What You Should Know About Getting a Domestic Violence Restraining Order

People will usually seek the advice of an experienced attorney when trying to defend against a restraining order. Did you know you can also contact an attorney when you need assistance in obtaining a domestic violence protective order? Coming in to see an experienced attorney who can assist you in drafting your complaint for a restraining order can have a substantial impact on whether the order is ultimately granted. Our attorneys can not only help you to navigate the process of a filing for an emergency protective order, but we can also appear in court to assist in trying to obtain a final order (which is usually for a period of one year).

North Carolina allows for two different types of restraining or “no contact”
 orders. The less common type of order is under North Carolina General Statute § 50C. This type of order is meant for people who are not in a domestic or personal relationship. While our firm can certainly assist in trying to obtain this type of order, the most common restraining order sought is a domestic violence protective order. These orders are controlled by North Carolina General Statute § 50B. Below is some important information to know about domestic violence protective orders:

A victim of domestic violence can file for a domestic violence protective order or “DVPO” whenever they have a “personal relationship” with the other party. North Carolina law defines “personal relationship” widely to include various types of relationships such as husband and wife, boyfriend and girlfriend, parents and children, those who have a child in common, and current or former household members. Assuming a personal relationship, a protective order may be sought as a result of bodily injury or attempted bodily injury, fear of continued harassment, and various types of sexual assault.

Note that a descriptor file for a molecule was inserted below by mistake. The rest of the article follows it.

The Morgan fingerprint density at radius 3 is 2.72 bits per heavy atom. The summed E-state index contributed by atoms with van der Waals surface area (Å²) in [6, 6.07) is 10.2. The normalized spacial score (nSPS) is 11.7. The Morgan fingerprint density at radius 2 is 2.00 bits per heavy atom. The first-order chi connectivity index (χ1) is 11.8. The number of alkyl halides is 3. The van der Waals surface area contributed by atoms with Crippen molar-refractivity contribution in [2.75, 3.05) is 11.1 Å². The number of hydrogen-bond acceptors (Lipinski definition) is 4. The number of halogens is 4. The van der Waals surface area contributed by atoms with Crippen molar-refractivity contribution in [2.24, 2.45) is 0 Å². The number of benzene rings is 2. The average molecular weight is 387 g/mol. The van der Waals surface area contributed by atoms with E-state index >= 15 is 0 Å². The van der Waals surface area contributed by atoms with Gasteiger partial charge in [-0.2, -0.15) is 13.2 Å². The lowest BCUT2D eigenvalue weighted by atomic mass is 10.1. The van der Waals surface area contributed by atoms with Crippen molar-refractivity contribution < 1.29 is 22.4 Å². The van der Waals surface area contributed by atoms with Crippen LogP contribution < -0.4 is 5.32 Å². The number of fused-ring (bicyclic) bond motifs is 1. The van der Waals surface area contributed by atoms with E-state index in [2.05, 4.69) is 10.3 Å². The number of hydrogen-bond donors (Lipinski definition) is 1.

There is no cost associated with filing a request for a protective order and under appropriate circumstances, a person may be able to obtain an emergency protective order without the Court first hearing from the other party. These ex parte protective orders are granted for short periods of time in order to provide emergency protection. If granted, the Court has wide discretion regarding the limitations and obligations placed on the other party. Common requirements include turning over of weapons, no contact, being banned from the home and even temporary custody of children.

Contact the experienced attorneys of Beaver Courie Sternlicht Hearp & Broadfoot, P.A. for assistance with your obtaining a restraining order.

About the Author: Cristina Quantock has been practicing in North Carolina for over ten years. Her practice includes both criminal defense and family law. She understands firsthand how emotionally draining it is when a marriage ends and is dedicated to helping her clients navigate this difficult process.
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